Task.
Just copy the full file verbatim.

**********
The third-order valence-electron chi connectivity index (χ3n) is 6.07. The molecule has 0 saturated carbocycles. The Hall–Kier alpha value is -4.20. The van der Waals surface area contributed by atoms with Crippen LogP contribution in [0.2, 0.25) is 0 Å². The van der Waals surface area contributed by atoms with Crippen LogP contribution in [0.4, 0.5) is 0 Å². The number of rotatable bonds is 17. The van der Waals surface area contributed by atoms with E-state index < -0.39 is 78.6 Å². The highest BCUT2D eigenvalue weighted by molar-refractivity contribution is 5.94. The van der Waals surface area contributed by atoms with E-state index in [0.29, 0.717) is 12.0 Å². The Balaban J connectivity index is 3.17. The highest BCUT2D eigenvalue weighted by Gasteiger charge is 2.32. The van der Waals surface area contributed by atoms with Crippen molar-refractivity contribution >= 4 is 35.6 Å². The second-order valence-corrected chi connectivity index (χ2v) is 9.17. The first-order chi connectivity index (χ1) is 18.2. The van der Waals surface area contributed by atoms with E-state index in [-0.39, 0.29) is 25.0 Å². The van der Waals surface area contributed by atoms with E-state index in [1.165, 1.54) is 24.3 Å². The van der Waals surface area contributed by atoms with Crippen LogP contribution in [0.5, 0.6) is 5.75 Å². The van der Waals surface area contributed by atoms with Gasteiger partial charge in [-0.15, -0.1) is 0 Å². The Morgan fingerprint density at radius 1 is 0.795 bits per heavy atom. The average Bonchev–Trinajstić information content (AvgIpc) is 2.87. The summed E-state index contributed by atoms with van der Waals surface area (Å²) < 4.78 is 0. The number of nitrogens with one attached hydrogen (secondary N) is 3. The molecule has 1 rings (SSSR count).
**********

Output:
The third-order valence-electron chi connectivity index (χ3n) is 6.07. The molecule has 0 saturated carbocycles. The Hall–Kier alpha value is -4.20. The van der Waals surface area contributed by atoms with Crippen LogP contribution in [0.2, 0.25) is 0 Å². The van der Waals surface area contributed by atoms with Crippen LogP contribution in [0.4, 0.5) is 0 Å². The number of rotatable bonds is 17. The van der Waals surface area contributed by atoms with E-state index < -0.39 is 78.6 Å². The highest BCUT2D eigenvalue weighted by molar-refractivity contribution is 5.94. The van der Waals surface area contributed by atoms with E-state index in [0.29, 0.717) is 12.0 Å². The Balaban J connectivity index is 3.17. The highest BCUT2D eigenvalue weighted by Gasteiger charge is 2.32. The van der Waals surface area contributed by atoms with Crippen molar-refractivity contribution >= 4 is 35.6 Å². The second-order valence-corrected chi connectivity index (χ2v) is 9.17. The first-order chi connectivity index (χ1) is 18.2. The van der Waals surface area contributed by atoms with E-state index in [-0.39, 0.29) is 25.0 Å². The van der Waals surface area contributed by atoms with E-state index in [1.165, 1.54) is 24.3 Å². The van der Waals surface area contributed by atoms with Crippen LogP contribution in [0.5, 0.6) is 5.75 Å². The van der Waals surface area contributed by atoms with Gasteiger partial charge in [-0.15, -0.1) is 0 Å². The Morgan fingerprint density at radius 1 is 0.795 bits per heavy atom. The average Bonchev–Trinajstić information content (AvgIpc) is 2.87. The summed E-state index contributed by atoms with van der Waals surface area (Å²) < 4.78 is 0. The number of nitrogens with one attached hydrogen (secondary N) is 3. The molecule has 1 rings (SSSR count).